Psychotherapy is not easily described in general statements. It varies depending on the personalities of the psychologist and patient, and the particular problems that are brought forward. There are many different methods we may use to deal with the presenting problems.
Psychotherapy can have benefits and risks. Since therapy may involve addressing unpleasant aspects of one’s life¸ clients (adult or child) may experience uncomfortable feelings like sadness, guilt, anger, frustration, loneliness, and helplessness. On the other hand, psychotherapy has also been shown to have benefits for those who go through it. Therapy often leads to better relationships, solutions to specific problems, and significant reductions in feelings of distress. But there are no guarantees.
Our orientation is in part psychodynamic, a theoretical framework that focuses on the primacy of early experiences, especially early relationships, in shaping how an individual views the world and relates to others in it. With respect to different therapeutic approaches in our work we have had success using nondirective play (with children) or talk therapy (moreso with teens and adults), which tends to be unstructured and client-driven. We have also had success using more structured approaches such as cognitive behavioural therapy (CBT), which may incorporate formal relaxation procedures and/or stress management strategies. Both structured and less structured approaches may be successfully integrated within the therapeutic context.
The first few sessions will involve an evaluation of your (child’s) needs. By the end of the evaluation, we will be able to offer you some first impressions of what therapy may include and a proposed treatment plan. Therapy involves a large commitment of time, money, and energy, so you should be very careful about the therapist you select. If you have questions about our procedures, we should discuss them whenever they arise. If your doubts persist, we will be happy to help you set up a meeting with another mental health professional for a second opinion.
Parent consultation is aimed at supporting parents and helping them develop and implement strategies to address a broad range of childhood and adolescent issues. These can include social, emotional, behavioural, and learning problems. More specifically, parents often seek consultation on issues like:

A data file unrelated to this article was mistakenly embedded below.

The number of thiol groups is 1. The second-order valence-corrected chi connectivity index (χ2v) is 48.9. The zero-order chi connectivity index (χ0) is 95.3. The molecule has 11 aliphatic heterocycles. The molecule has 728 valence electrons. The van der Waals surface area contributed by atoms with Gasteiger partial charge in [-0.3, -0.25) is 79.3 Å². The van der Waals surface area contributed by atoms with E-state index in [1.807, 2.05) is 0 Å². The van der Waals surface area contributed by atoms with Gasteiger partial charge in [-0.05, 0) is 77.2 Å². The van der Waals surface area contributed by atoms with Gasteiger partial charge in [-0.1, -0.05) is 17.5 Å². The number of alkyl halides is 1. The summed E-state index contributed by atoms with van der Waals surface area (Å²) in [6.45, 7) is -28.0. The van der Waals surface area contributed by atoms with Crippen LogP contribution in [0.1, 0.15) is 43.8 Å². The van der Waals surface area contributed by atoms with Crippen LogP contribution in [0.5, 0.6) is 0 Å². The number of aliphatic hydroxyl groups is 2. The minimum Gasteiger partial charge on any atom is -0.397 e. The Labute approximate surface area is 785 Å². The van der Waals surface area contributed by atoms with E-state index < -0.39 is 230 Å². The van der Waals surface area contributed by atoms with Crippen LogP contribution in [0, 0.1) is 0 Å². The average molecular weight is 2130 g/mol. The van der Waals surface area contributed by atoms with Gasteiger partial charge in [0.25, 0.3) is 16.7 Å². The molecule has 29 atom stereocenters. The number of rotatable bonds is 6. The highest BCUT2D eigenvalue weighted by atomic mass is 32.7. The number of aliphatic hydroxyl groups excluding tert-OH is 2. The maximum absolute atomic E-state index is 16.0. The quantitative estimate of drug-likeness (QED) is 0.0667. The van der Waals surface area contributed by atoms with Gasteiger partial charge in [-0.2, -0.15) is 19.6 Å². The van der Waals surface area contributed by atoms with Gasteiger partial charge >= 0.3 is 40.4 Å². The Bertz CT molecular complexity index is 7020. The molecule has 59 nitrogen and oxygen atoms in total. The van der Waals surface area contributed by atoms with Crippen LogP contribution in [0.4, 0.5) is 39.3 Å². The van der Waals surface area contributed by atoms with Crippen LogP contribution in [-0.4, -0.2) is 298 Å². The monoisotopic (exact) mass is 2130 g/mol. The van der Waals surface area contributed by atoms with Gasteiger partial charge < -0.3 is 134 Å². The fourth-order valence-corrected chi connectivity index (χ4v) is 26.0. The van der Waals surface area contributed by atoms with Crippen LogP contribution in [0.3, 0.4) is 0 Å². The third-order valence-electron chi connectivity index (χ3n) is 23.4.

- behavioral challenges
- questions about discipline
- concern about their child’s emotional health
- social challenges
- problems at school
- helping a child through divorce
- helping a child manage grief and loss
- navigating transitions related to development
Parent consultation may involve a one-time meeting or regular meetings over a period of time that can last weeks or months. The child is typically not directly involved in the parent consultation process. Parent consultation sessions remain a private endeavor between the parent(s) and the therapist, and are confidential.
A diagnostic assessment is aimed at clarifying the presence of one or more developmental, learning, or mental health conditions. In addition to cognitive testing, semi-structured interviews, unstructured play sessions, and standardized questionnaires that are administered in a one-to-one format, in the case of children and adolescents important information is typically gathered from parents and teachers through interviews and questionnaires as part of the assessment process.
The main objectives of a diagnostic assessment are: (1) to rule out or confirm differential diagnoses, and (2) provide direction for parents and schools regarding appropriate supports to address each child’s unique needs (3) identify an individual’s strengths and areas of need.
We currently offer the following types of assessments:
- Mental Health
We do not currently provide medical legal or custody and access assessments.
Click HERE for more information about preparing you and your child for Psychological Assessment.